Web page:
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Primates

[prahy-mey-teez] /praɪˈmeɪ tiz/
noun
1.
the order comprising the primates.
Origin
1765-1775
1765-75; < Neo-Latin, plural of Latin prīmās one of the first, chief, principal. See primate

primate

[prahy-meyt or especially for 1, prahy-mit] /ˈpraɪ meɪt or especially for 1, ˈpraɪ mɪt/
noun
1.
Ecclesiastical. an archbishop or bishop ranking first among the bishops of a province or country.
2.
any of various omnivorous mammals of the order Primates, comprising the three suborders Anthropoidea (humans, great apes, gibbons, Old World monkeys, and New World monkeys), Prosimii (lemurs, loris, and their allies), and Tarsioidea (tarsiers), especially distinguished by the use of hands, varied locomotion, and by complex flexible behavior involving a high level of social interaction and cultural adaptability.
3.
Archaic. a chief or leader.
Origin
1175-1225; Middle English primat dignitary, religious leader < Late Latin prīmāt- (stem of prīmās), noun use of Latin prīmās of first rank, derivative of prīmus first (see prime); (def 2) taken as singular of Neo-Latin Primates Primates, as if ending in -ate1
Related forms
primatal, adjective, noun
primatial
[prahy-mey-shuh l] /praɪˈmeɪ ʃəl/ (Show IPA),
primatical
[prahy-mat-i-kuh l] /praɪˈmæt ɪ kəl/ (Show IPA),
adjective
Dictionary.com Unabridged
Based on the Random House Dictionary, © Random House, Inc. 2014.
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Examples from the web for Primates
  • It is a major brain component in many vertebrates, but much reduced in Primates.
  • The human species is also a placental mammal, a member of the order Primates.
  • These differences are in agreement with results obtained in Primates in similar studies.
  • In addition, there is not one direct but two output subsystems in Primates.
  • Numerous examples exist, including those of Primates and early humans.
  • There are instances in which nonhuman Primates have been reported to have expressed joy.
  • Communication in many of its facets is not limited to humans, or even to Primates.
  • Layers the human cornea, like that of other Primates, has five layers.
British Dictionary definitions for Primates

primate1

/ˈpraɪmeɪt/
noun
1.
any placental mammal of the order Primates, typically having flexible hands and feet with opposable first digits, good eyesight, and, in the higher apes, a highly developed brain: includes lemurs, lorises, monkeys, apes, and man
adjective
2.
of, relating to, or belonging to the order Primates
Derived Forms
primatial (praɪˈmeɪʃəl) adjective
Word Origin
C18: from New Latin primates, plural of prīmās principal, from prīmus first

primate2

/ˈpraɪmeɪt/
noun
1.
another name for archbishop
2.
Primate of all England, the Archbishop of Canterbury
3.
Primate of England, the Archbishop of York
Word Origin
C13: from Old French, from Latin prīmās principal, from prīmus first
Collins English Dictionary - Complete & Unabridged 2012 Digital Edition
© William Collins Sons & Co. Ltd. 1979, 1986 © HarperCollins
Publishers 1998, 2000, 2003, 2005, 2006, 2007, 2009, 2012
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Word Origin and History for Primates

primate

n.

"high bishop," c.1200, from Old French primat and directly from Medieval Latin primatem (nominative primas) "church primate," noun use of Late Latin adjective primas "of the first rank, chief, principal," from primus "first" (see prime (adj.)).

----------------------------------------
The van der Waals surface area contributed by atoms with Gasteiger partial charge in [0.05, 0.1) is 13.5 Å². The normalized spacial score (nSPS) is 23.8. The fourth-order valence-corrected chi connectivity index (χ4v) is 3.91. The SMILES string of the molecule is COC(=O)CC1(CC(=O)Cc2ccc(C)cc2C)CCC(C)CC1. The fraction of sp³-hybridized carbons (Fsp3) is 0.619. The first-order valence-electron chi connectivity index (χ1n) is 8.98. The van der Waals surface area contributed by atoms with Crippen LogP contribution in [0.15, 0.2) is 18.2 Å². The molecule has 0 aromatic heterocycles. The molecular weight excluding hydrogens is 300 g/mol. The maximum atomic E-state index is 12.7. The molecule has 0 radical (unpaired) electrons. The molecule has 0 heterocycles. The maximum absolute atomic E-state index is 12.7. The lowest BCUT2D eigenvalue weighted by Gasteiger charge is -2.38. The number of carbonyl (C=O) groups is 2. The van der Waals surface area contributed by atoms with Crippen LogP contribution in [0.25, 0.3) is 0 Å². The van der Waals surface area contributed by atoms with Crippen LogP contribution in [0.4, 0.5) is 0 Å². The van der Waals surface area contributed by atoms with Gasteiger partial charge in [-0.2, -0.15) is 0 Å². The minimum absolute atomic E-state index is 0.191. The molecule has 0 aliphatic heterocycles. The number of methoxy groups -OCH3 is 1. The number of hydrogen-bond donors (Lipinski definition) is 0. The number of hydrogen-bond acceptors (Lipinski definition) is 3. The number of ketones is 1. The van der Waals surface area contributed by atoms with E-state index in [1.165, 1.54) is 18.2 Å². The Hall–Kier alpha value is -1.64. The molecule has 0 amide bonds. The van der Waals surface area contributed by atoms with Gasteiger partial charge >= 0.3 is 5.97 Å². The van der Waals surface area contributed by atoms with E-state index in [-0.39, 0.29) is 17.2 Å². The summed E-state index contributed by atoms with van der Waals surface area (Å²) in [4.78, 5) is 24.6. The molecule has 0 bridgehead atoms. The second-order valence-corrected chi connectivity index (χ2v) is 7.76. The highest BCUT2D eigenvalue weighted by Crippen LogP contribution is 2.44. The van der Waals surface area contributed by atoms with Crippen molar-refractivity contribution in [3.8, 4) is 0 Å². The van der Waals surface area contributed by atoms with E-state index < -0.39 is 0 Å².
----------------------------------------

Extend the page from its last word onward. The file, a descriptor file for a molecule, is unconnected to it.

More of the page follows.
Meaning "animal of the biological order including monkeys and humans" is attested from 1876, from Modern Latin Primates (Linnæus), from plural of Latin primas; so called from supposedly being the "highest" order of mammals (originally also including bats).

Online Etymology Dictionary, © 2010 Douglas Harper
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Primates in Medicine

primate pri·mate (prī'māt')
n.
A mammal of the order Primates, which includes the anthropoids and prosimians, characterized by refined development of the hands and feet, a shortened snout, and a large brain.


pri·ma'tial (-mā'shəl) adj.
The American Heritage® Stedman's Medical Dictionary
Copyright © 2002, 2001, 1995 by Houghton Mifflin Company. Published by Houghton Mifflin Company.
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Primates in Science
primate
  (prī'māt')   
Any of various mammals of the order Primates, having a highly developed brain, eyes facing forward, a shortened nose and muzzle, and opposable thumbs. Primates usually live in groups with complex social systems, and their high intelligence allows them to adapt their behavior successfully to different environments. Lemurs, monkeys, apes, and humans are primates.
The American Heritage® Science Dictionary
Copyright © 2002. Published by Houghton Mifflin. All rights reserved.
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Primates in Culture
primates [(preye-mayts)]

The order of mammals that includes monkeys, apes, and human beings. Primates are distinguished from other animals in that they generally possess limbs capable of performing a variety of functions, hands and feet adapted for grasping (including opposable thumbs), flattened snouts, and other anatomical features. (See Linnean classification.)

The American Heritage® New Dictionary of Cultural Literacy, Third Edition
Copyright © 2005 by Houghton Mifflin Company.
Published by Houghton Mifflin Company. All rights reserved.
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